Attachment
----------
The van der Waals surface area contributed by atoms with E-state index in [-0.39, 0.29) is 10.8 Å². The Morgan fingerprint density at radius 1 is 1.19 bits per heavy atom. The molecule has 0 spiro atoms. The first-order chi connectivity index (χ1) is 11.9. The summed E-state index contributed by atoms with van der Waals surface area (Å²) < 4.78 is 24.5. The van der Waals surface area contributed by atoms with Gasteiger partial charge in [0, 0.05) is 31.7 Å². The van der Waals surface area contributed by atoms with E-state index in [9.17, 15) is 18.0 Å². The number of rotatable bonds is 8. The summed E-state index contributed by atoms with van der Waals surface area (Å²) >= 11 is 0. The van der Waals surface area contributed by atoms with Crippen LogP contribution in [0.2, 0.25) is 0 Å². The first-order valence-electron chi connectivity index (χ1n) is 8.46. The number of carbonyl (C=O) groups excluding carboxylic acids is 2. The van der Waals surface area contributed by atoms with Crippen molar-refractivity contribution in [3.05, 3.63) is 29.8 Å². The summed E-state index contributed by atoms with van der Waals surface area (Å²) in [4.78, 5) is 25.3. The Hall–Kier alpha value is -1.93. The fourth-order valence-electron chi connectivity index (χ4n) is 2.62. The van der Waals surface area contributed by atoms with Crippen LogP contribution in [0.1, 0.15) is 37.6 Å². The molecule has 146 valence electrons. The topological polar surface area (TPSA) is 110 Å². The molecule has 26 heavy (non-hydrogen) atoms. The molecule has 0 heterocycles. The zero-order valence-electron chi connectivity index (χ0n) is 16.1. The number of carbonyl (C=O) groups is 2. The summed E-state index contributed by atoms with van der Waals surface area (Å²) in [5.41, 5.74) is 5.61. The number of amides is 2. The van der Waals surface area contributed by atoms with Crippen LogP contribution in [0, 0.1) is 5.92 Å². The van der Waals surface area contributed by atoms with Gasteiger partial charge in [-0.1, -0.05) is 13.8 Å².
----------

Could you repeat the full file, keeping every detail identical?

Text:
The van der Waals surface area contributed by atoms with E-state index in [-0.39, 0.29) is 10.8 Å². The Morgan fingerprint density at radius 1 is 1.19 bits per heavy atom. The molecule has 0 spiro atoms. The first-order chi connectivity index (χ1) is 11.9. The summed E-state index contributed by atoms with van der Waals surface area (Å²) < 4.78 is 24.5. The van der Waals surface area contributed by atoms with Gasteiger partial charge in [0, 0.05) is 31.7 Å². The van der Waals surface area contributed by atoms with E-state index in [9.17, 15) is 18.0 Å². The number of rotatable bonds is 8. The summed E-state index contributed by atoms with van der Waals surface area (Å²) >= 11 is 0. The van der Waals surface area contributed by atoms with Crippen LogP contribution in [0.2, 0.25) is 0 Å². The first-order valence-electron chi connectivity index (χ1n) is 8.46. The number of carbonyl (C=O) groups excluding carboxylic acids is 2. The van der Waals surface area contributed by atoms with Crippen molar-refractivity contribution in [3.05, 3.63) is 29.8 Å². The summed E-state index contributed by atoms with van der Waals surface area (Å²) in [4.78, 5) is 25.3. The Hall–Kier alpha value is -1.93. The fourth-order valence-electron chi connectivity index (χ4n) is 2.62. The van der Waals surface area contributed by atoms with Crippen LogP contribution in [0.1, 0.15) is 37.6 Å². The molecule has 146 valence electrons. The topological polar surface area (TPSA) is 110 Å². The molecule has 26 heavy (non-hydrogen) atoms. The molecule has 0 heterocycles. The zero-order valence-electron chi connectivity index (χ0n) is 16.1. The number of carbonyl (C=O) groups is 2. The summed E-state index contributed by atoms with van der Waals surface area (Å²) in [5.41, 5.74) is 5.61. The number of amides is 2. The van der Waals surface area contributed by atoms with Crippen LogP contribution in [0, 0.1) is 5.92 Å². The van der Waals surface area contributed by atoms with Gasteiger partial charge in [-0.1, -0.05) is 13.8 Å².